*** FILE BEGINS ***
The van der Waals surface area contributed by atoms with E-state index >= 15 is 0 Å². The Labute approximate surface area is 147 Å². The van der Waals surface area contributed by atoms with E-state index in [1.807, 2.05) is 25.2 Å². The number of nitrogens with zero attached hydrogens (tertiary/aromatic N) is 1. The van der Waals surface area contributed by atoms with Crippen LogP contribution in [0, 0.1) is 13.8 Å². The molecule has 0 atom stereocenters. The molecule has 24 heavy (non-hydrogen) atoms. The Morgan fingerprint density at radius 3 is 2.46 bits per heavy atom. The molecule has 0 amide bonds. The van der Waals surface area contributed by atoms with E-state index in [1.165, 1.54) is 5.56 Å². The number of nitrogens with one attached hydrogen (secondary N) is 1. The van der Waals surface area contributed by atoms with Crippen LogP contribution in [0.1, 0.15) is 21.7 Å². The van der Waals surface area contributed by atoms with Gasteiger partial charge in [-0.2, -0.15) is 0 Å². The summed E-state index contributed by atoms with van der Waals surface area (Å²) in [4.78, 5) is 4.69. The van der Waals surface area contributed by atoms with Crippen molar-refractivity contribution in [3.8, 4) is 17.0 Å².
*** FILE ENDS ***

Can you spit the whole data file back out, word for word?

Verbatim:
The van der Waals surface area contributed by atoms with E-state index >= 15 is 0 Å². The Labute approximate surface area is 147 Å². The van der Waals surface area contributed by atoms with E-state index in [1.807, 2.05) is 25.2 Å². The number of nitrogens with zero attached hydrogens (tertiary/aromatic N) is 1. The van der Waals surface area contributed by atoms with Crippen LogP contribution in [0, 0.1) is 13.8 Å². The molecule has 0 atom stereocenters. The molecule has 24 heavy (non-hydrogen) atoms. The Morgan fingerprint density at radius 3 is 2.46 bits per heavy atom. The molecule has 0 amide bonds. The van der Waals surface area contributed by atoms with E-state index in [1.165, 1.54) is 5.56 Å². The number of nitrogens with one attached hydrogen (secondary N) is 1. The van der Waals surface area contributed by atoms with Crippen LogP contribution in [0.1, 0.15) is 21.7 Å². The van der Waals surface area contributed by atoms with Gasteiger partial charge in [-0.2, -0.15) is 0 Å². The summed E-state index contributed by atoms with van der Waals surface area (Å²) in [4.78, 5) is 4.69. The van der Waals surface area contributed by atoms with Crippen molar-refractivity contribution in [3.8, 4) is 17.0 Å².